05-10-2011, 07:37 PM #49 Semi-Pro Electro-Geek   Join Date: Jul 2009 Location: Arizona, USA Posts: 3,045 Rewards Points: 2,990 Each "hot"/"live"/"ungrounded conductor" is at 120V relative to neutral, and 240V relative to the other hot conductor (they are out of phase). They in fact are not out of phase, it is single phase. It is the way the POCO's transformer is center tapped to give 120 from one leg to the CT and 240 across the full output of the transformer. The two hots carry the same waveform, phase shifted by 180 degrees. Thus, they are out of phase. That does not imply that this is a polyphase system. It's not. A polyphase system has signals with at least two different phase angles that are not merely the inverses of one another. Read up on the meaning of phase in this context: http://en.wikipedia.org/wiki/Phase_(waves) And see figure 2 in this article, showing the phase diagram for the split-phase system: http://en.wikipedia.org/wiki/Split_phase The two hots are out of phase, but since they both lie on the same axis, it is not a polyphase system. If the phase shift were anything other than 180 degrees, it would be polyphase. Each hot has a voltage that cycles from +170V to -170V and back 60 times per second. The average of the absolute value of this voltage is 120V. At any instant in time, the voltage on one hot conductor is the opposite of the voltage on the other hot conductor. Thus, the voltage between the two conductors varies from +340V to -340V, and the average of the absolute value of that is 240V. Almost correct: the voltage does vary from +340 to -340 peak to peak and a meter measures the RMS (root mean square) of the peak voltage. This equates to the average power that can be delivered by the circuit. To go from Peak voltage to RMS voltage multiply the peak voltage by .707 (340 x .707 = 240) (rounded off). For those who remember their High School trig - .707 is the cosine of a 45 degree angle. Yeah, my simplification of RMS measurement was intended to not confuse the guy. The average of absolute value is actually slightly less than the RMS value (about 10% for a sine wave). RMS is really a calculation of the standard deviation of the voltage samples, plus any DC offset if it's not an AC-only measurement. This does not represent the "average power that can be delivered by the circuit." Not sure what that means exactly, but a voltage measurement alone does not convey any information about power or the circuit's capacity. It does represent the equivalent DC voltage that would dissipate the same power in a resistive load. The .707 (1/sqrt2) relationship between peak and RMS values is handy, but only applies to pure sine waves. You can't connect two positives ends to a light bulb and light it up - You in fact can connect a light bulb to the 2 hot legs and light a light bulb. If it is a 120 volt light bulb, it will only light for a very short time before it burns out. And a 240 volt light bulb will work very well across the 2 hot legs of a 240 volt circuit. He was calling the hot conductors "positive", and confusing himself. You can't connect two positive leads (at the same potential) to a light bulb and light it. Since the hot conductors are never both positive at the same time, it works. Not sure why the whole split-phase-isn't-polyphase thing is so confusing. Last edited by mpoulton; 05-10-2011 at 07:38 PM. Reason: formatting
 05-10-2011, 10:26 PM #50 " Euro " electrician     Join Date: Apr 2006 Location: WI & France { in France for now } Posts: 5,369 Rewards Points: 2,000 Nap have one answer correct a split phase but for me where I am now we call them centre tapped phase due we know the voltage between the centre useally half in most case but if the word " centre " is disappared then it become standard tapped transfomer the voltage will varies depending on where you land the tap is. Merci, Marc __________________ The answer will be based on NEC ( National Electrical code ) or CEC ( Cananda Electrical code ) or ECF ( Electrique Code France )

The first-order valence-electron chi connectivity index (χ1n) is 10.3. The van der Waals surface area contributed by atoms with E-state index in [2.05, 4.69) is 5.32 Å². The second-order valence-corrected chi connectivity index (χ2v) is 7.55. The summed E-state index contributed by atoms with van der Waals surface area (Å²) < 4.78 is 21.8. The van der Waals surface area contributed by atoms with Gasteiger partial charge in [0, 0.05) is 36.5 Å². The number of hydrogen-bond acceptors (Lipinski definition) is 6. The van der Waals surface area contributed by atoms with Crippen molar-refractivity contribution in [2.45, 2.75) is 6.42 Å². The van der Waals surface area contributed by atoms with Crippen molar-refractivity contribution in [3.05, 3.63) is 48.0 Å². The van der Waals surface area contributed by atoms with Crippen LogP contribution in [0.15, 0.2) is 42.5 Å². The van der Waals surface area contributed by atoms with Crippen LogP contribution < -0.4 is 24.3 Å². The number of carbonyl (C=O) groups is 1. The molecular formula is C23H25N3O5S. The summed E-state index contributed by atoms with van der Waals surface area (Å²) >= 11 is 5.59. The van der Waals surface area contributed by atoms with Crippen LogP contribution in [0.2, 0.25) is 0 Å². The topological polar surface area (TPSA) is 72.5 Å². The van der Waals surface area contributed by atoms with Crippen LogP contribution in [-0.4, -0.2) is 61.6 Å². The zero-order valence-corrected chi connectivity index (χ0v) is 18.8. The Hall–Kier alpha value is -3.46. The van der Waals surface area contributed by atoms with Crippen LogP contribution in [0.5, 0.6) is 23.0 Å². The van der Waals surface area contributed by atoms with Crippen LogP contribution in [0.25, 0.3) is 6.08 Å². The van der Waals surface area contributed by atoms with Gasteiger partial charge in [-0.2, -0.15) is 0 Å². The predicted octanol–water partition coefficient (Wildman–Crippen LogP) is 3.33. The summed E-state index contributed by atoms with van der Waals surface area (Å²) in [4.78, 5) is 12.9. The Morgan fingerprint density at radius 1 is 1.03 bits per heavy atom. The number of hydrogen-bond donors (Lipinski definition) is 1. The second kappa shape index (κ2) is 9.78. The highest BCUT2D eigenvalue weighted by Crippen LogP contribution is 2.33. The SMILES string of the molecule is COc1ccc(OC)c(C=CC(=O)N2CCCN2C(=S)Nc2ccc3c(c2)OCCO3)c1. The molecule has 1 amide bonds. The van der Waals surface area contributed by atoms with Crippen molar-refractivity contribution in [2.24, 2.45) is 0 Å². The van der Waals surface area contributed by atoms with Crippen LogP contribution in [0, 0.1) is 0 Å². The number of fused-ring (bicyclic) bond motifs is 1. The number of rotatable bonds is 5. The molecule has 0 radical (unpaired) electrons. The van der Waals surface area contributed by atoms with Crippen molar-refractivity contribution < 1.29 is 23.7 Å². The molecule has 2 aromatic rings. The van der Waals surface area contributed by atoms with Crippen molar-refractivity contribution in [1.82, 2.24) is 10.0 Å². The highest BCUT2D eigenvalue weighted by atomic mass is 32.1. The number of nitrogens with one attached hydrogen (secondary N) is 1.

05-11-2011, 02:47 AM #51 Newbie   Join Date: May 2011 Posts: 15 Rewards Points: 10 Thank you so much for the replies everybody. You have created a new life long member! I will be creating the adapter tomorrow (as well as hopefully picking up the PDU) so I will post pictures when it's all working soon.
 05-12-2011, 05:44 AM #52 Newbie   Join Date: May 2011 Posts: 15 Rewards Points: 10 Ok guys, here are the pictures as promised: http://imgur.com/a/o8BXn As you can see I have: - taken a standard 4 pronged North American dryer plug - stripped the wires - sealed off the white (neutral) wire - connected the red + black wires to X and Y on my L6-30 female socket - connected the bare wire to the green/ground terminals on my L6-30 female socket I then screwed everything into place. Total cost about \$60 CAD/USD. I now have a 4 prong dryer plug (14-30) to 3 pronged server plug (L6-30) adapter so that I can plug my server equipment into my dryer outlet. ...right?! Can I get a confirmation from someone (or two!) that I am not going to burn my house down? There will be ~30A and 240V coming out of this socket now and it's not a fire hazard or anything? Thanks again everyone!
 05-12-2011, 05:51 AM #53 Semi-Pro Electro-Geek   Join Date: Jul 2009 Location: Arizona, USA Posts: 3,045 Rewards Points: 2,990 Looks good to me! Just remember to use only 240V devices on that distribution thingy.
 05-12-2011, 09:12 AM #54 Sparky   Join Date: Mar 2011 Location: Central Florida Posts: 706 Rewards Points: 510 That's correct.
05-14-2011, 01:50 AM   #55
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Eureka!

It works!

Thanks a ton everybody.

I have had a computer up and running off of the PDU for the last 15 minutes and everything seems good. No hot wires or anything.

It just so happens that most every PSU (power supply unit) made for computers these days can handle anywhere from 100 to 240 volts. Computers are a global enterprise.

One problem I encountered when adding the female l6-30 socket onto the dryer plug was that since the dryer cord was circular, I was not able to fully close the end of the cable enclosure piece. I screwed the end so tight originally (thinking it had to be completely shut/together) that I ended up breaking through each individual wire's insulation casing and mashing the bare copper wires together. So obviously I cut off that piece and re-did the entire connection. If I had of plugged it in without double checking the wires after I added the plug, it would have shorted immediately.

I will report back if anything else plagues this setup!